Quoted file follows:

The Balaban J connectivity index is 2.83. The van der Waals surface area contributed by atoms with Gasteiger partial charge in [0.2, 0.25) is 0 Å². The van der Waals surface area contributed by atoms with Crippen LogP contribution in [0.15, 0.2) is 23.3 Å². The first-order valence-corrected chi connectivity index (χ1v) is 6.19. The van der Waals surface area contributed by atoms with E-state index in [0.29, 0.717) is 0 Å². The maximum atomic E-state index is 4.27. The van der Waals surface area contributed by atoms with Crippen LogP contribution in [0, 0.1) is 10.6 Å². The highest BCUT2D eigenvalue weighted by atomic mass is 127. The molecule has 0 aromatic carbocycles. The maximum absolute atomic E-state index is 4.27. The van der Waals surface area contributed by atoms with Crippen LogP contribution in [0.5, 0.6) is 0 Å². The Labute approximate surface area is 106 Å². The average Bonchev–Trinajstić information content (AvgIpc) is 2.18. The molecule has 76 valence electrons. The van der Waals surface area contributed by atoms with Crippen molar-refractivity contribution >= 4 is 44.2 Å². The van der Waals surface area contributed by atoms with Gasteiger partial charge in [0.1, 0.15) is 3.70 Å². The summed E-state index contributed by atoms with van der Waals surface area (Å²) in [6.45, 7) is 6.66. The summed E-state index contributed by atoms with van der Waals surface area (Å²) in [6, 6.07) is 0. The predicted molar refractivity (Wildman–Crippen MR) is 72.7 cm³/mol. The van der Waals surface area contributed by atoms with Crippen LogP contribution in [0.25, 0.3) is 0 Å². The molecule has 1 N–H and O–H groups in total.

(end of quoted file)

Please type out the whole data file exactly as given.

The Balaban J connectivity index is 2.83. The van der Waals surface area contributed by atoms with Gasteiger partial charge in [0.2, 0.25) is 0 Å². The van der Waals surface area contributed by atoms with Crippen LogP contribution in [0.15, 0.2) is 23.3 Å². The first-order valence-corrected chi connectivity index (χ1v) is 6.19. The van der Waals surface area contributed by atoms with E-state index in [0.29, 0.717) is 0 Å². The maximum atomic E-state index is 4.27. The van der Waals surface area contributed by atoms with Crippen LogP contribution in [0, 0.1) is 10.6 Å². The highest BCUT2D eigenvalue weighted by atomic mass is 127. The molecule has 0 aromatic carbocycles. The maximum absolute atomic E-state index is 4.27. The van der Waals surface area contributed by atoms with Crippen LogP contribution in [0.5, 0.6) is 0 Å². The Labute approximate surface area is 106 Å². The average Bonchev–Trinajstić information content (AvgIpc) is 2.18. The molecule has 76 valence electrons. The van der Waals surface area contributed by atoms with Crippen molar-refractivity contribution >= 4 is 44.2 Å². The van der Waals surface area contributed by atoms with Gasteiger partial charge in [0.1, 0.15) is 3.70 Å². The summed E-state index contributed by atoms with van der Waals surface area (Å²) in [6.45, 7) is 6.66. The summed E-state index contributed by atoms with van der Waals surface area (Å²) in [6, 6.07) is 0. The predicted molar refractivity (Wildman–Crippen MR) is 72.7 cm³/mol. The van der Waals surface area contributed by atoms with Crippen LogP contribution in [0.25, 0.3) is 0 Å². The molecule has 1 N–H and O–H groups in total.